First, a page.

Last Thursday, I had a great visit with State Representative Todd Hunter in his Austin office during the special legislative session. This was a continuation of our meetings during the regular session. Representative Hunter, a staunch supporter of our community and especially Flour Bluff ISD, and I mainly discussed school finance. This topic has dominated the special session, just as it did in the regular session. Unfortunately, in the last ten to twelve years, school finance has been addressed with band-aid after band-aid, which has complicated it to the point that it desperately needs an overhaul. I have made this message very clear, and Representative Hunter agrees.
Although school finance will not get the overhaul it needs this session, HB 21 by Chairman Huberty, is a start. HB 21 removes several allotments that the state has passed down over the years and puts this money into our general allotment from the state. This does reduce some of the complication, but it only provides a small amount of new funding for our school district. The House passed HB21 the day following my meeting with Representative Hunter. Now, the Senate must pass it before it becomes law. There seems to be some concern over whether or not it will make it through the Senate. I fear that the discussion will become more political in nature and the bargaining will begin. When the discussion gets political, it hurts the children of our great state.
Local taxpayers are increasingly funding more of our school district each and every year. Property values go up; the local taxpayer pays more; and the state figures that we do not need as much from them to survive. Yet, we still have all of the mandates from the state that go along with that decreasing pot of money. The current special session is almost over, and we may not get any improvement in the way of school finance reform. If this happens, I pray that over the next two years the House and Senate can work together on reforming school finance. Representative Hunter agrees that this needs to be done, and I greatly appreciate all of his help this session. I have offered my assistance if there is any way I can help. Our children, staff, and community deserve it.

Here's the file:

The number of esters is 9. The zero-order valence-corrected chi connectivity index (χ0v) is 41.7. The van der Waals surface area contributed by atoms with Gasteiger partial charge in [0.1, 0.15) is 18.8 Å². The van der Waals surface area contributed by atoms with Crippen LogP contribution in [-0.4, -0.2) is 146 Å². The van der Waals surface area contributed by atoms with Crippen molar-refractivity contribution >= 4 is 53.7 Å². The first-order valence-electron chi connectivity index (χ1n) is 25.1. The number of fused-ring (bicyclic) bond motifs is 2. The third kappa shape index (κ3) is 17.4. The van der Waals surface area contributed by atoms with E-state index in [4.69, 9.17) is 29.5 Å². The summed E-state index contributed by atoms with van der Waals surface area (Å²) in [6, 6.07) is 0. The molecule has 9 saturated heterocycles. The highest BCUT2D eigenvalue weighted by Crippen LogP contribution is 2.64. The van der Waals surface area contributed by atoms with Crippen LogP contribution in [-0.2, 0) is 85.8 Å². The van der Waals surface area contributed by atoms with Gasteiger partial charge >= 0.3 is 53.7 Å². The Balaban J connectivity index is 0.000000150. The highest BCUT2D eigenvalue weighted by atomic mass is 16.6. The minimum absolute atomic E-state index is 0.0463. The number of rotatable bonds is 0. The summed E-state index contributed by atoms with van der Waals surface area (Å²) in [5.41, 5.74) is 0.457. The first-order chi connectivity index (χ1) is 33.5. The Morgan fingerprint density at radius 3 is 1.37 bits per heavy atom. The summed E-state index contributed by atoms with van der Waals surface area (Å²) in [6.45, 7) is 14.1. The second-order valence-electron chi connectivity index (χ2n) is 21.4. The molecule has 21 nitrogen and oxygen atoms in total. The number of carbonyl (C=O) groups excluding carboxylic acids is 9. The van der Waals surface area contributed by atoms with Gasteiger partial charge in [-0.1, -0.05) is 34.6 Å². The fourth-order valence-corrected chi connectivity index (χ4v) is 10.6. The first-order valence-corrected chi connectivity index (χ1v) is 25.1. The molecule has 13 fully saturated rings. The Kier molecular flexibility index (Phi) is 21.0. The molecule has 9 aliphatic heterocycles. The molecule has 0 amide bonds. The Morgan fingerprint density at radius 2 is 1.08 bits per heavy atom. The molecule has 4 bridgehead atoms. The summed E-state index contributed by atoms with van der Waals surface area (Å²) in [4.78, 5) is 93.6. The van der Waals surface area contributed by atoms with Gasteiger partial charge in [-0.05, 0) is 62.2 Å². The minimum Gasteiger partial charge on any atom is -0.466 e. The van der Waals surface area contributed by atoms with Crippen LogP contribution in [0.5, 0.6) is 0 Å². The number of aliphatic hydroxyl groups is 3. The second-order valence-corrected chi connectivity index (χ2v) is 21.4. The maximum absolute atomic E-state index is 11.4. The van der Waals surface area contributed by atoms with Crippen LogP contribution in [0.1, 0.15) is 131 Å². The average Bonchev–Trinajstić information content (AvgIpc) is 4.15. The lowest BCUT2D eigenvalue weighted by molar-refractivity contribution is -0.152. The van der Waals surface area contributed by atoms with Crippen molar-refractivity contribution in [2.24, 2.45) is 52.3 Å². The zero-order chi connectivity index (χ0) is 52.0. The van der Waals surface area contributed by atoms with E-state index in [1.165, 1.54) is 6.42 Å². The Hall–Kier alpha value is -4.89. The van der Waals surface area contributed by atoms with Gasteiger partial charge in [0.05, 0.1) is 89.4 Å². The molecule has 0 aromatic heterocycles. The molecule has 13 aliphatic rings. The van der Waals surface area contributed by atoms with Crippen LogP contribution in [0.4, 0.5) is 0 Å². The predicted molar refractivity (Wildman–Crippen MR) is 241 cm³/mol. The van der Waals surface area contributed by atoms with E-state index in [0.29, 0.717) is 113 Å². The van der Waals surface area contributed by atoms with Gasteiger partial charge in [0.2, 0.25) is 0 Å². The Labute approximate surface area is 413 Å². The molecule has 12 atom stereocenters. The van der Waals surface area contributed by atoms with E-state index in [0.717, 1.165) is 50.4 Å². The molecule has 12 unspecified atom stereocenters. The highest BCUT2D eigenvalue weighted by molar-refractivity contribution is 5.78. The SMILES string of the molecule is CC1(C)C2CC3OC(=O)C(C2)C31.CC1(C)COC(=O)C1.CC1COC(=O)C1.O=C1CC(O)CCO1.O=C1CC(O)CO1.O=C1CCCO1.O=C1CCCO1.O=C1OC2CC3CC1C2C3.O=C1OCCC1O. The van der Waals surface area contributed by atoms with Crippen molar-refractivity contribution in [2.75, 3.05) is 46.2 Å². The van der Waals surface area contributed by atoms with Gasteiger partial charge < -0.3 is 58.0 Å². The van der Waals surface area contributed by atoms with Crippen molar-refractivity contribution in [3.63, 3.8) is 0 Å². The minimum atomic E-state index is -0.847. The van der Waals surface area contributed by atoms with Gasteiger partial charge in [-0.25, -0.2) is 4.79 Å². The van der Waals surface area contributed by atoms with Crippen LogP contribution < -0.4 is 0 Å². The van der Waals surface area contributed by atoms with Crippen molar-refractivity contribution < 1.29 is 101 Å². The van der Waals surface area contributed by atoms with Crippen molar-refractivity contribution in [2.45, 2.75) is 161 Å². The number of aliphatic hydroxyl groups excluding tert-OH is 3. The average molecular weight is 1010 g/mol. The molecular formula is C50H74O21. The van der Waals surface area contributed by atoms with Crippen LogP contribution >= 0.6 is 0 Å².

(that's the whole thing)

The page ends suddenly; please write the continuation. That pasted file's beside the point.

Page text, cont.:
Retired from education after serving 30 years (twenty-eight as an English teacher and two years as a new-teacher mentor), Shirley enjoys her life with family and friends while serving her community, church, and school in Corpus Christi, Texas. She is the creator and managing editor of The Paper Trail, an online news/blog site that serves to offer new, in-depth, and insightful responses to the events of the day. She also writes and edits for The Texas Shoreline News, a Corpus Christi print newspaper.